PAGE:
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One afternoon, I waited out the hottest part of the day nursing an iced coffee (which stays iced for about five minutes, but the mixture of strong coffee and sweetened condensed milk is still refreshing lukewarm). I sat, my belly full beyond reasonable limit, at a table in a hawker center, where Singapore consolidates its street food vendors into what are essentially giant food courts. Two women approached, both wearing traditional abayas and hijabs, and sat at my table. We had apparently little in common, and yet we began chatting over their giant bowl of sayur lodeh -- vegetables and tender puffs of tofu afloat a coconut-milk curry, which, on first whiff, I wished I'd gotten for myself. The women were in their mid-forties, but with unlined, girlish faces. Both Muslim, one grew up in Pakistan; her friend was ethnically Chinese. They were amused to learn that I come to Singapore only to eat everyday street food.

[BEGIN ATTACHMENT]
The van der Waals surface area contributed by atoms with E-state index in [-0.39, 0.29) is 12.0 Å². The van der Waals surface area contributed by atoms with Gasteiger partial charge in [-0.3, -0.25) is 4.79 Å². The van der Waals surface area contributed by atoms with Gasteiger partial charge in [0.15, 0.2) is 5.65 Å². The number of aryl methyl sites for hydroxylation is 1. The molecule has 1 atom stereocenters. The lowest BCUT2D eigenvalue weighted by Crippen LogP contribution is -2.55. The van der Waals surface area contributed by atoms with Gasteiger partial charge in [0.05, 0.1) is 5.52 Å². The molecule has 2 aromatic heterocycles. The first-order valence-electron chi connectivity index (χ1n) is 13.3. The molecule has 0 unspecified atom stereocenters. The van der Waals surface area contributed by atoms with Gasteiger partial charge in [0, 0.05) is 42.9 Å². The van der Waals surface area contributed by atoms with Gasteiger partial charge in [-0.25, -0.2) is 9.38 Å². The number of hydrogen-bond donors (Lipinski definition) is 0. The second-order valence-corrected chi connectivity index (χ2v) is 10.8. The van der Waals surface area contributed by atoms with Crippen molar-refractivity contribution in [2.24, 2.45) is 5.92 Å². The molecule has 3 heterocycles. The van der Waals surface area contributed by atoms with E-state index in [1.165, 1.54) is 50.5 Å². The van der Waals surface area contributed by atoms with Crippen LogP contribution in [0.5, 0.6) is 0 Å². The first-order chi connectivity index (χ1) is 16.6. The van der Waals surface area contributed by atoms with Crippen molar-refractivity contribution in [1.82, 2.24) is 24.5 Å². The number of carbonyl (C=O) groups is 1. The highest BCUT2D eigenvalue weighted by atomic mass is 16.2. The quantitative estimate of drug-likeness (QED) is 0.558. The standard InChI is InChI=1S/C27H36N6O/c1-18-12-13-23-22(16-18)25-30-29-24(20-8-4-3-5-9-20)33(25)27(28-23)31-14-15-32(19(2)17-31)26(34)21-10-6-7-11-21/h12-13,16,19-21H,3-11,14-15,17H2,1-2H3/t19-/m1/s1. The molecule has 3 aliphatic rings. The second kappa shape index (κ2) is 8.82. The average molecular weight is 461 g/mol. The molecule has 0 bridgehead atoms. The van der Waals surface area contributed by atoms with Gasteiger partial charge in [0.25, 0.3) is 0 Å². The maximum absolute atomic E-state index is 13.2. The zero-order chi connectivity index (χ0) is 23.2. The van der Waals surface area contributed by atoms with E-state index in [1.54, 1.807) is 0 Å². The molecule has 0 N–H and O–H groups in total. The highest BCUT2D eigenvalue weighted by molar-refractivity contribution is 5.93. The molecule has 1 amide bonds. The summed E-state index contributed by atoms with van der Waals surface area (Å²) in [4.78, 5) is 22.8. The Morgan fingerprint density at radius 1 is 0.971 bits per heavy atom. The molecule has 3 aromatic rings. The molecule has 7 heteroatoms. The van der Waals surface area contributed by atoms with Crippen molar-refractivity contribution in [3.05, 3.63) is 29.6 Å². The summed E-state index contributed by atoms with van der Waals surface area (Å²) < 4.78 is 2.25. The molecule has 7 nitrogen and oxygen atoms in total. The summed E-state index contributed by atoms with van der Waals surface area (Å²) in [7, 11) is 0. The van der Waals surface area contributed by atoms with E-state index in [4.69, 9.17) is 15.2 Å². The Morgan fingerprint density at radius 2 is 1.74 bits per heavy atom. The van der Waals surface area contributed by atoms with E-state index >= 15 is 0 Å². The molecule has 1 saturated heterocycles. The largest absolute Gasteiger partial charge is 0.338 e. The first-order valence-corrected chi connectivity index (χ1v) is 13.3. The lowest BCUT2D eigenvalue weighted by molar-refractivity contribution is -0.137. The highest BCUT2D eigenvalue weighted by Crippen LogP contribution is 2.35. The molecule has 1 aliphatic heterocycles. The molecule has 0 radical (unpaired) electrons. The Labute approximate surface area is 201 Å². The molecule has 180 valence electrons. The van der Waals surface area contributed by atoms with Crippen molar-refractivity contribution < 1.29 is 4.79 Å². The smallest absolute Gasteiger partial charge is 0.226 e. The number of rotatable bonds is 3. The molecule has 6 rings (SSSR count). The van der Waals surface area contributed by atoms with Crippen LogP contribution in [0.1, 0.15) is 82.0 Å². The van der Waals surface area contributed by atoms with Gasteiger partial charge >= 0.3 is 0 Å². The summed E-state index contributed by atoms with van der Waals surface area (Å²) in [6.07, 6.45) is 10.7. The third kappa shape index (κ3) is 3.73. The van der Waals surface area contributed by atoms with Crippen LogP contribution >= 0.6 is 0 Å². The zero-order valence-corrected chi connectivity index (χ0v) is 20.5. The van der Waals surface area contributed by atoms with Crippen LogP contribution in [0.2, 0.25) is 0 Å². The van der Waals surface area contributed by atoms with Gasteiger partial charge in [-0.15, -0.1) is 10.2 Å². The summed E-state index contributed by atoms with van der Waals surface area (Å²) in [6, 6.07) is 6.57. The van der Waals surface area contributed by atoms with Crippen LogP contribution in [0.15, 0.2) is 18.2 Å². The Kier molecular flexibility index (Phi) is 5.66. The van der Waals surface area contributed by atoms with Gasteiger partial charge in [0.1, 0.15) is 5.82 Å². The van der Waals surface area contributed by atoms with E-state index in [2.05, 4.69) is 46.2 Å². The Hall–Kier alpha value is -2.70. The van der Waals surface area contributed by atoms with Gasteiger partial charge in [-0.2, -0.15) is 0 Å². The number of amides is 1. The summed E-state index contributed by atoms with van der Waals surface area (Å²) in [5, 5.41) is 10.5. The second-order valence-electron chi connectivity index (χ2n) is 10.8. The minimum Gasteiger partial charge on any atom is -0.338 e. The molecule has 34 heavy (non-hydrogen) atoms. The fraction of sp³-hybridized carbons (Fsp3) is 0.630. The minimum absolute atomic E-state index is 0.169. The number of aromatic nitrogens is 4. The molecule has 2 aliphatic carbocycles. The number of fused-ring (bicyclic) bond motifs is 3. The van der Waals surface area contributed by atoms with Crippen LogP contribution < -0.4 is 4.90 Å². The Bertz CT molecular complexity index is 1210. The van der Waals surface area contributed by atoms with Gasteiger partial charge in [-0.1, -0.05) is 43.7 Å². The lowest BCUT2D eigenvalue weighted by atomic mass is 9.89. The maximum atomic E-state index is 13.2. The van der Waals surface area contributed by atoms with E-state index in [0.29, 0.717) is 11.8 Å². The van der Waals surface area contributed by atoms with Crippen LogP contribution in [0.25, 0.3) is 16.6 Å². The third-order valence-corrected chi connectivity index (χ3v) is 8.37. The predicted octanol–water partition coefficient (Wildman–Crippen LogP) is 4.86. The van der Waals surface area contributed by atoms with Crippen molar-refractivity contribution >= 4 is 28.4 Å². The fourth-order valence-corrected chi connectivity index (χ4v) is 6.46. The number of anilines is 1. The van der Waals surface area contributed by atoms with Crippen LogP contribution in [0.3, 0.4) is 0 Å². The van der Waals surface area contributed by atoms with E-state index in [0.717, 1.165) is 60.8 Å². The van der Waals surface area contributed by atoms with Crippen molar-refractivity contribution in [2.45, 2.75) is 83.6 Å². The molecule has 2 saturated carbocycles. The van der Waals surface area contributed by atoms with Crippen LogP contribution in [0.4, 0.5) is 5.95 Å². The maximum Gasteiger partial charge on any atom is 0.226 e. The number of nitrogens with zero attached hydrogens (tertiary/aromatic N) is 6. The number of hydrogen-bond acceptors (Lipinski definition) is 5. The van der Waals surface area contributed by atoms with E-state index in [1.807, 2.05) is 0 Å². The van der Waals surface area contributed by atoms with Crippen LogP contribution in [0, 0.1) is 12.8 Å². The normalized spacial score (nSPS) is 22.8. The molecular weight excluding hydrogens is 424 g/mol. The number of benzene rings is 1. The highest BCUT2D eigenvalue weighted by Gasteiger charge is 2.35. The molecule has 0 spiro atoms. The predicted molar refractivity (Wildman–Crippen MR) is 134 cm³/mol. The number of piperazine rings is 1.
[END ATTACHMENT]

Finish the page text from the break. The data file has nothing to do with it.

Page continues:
Though Singapore has plenty of brick-and-mortar restaurants, it's the 27 hawker centers that thrill me: Open-air multilayered structures that resemble nothing so much as parking garages, they are crammed with vendors, each selling one or two items, the panoply of options a direct reflection of the cultural fabric of Singapore -- Indian, Malay, Chinese. From Indian-evolved flatbreads called roti served with curries to southern Chinese-style poached chicken with ginger and scallion sauce, these foods have an immediacy and a democratic nature. It's fine eating without fine restaurants, affordable, resourceful and quick, and laid out for all to see -- the ultimate fast food. On my first morning in Singapore, I inadvertently held up the lunchtime crowd, the subject of my fascination a young man whirling roti dough until it achieved its signature gossamer translucency. "It's all in the wrists," I thought as I watched him, wondering how many days -- years -- you'd have to make roti before you got the hang of it.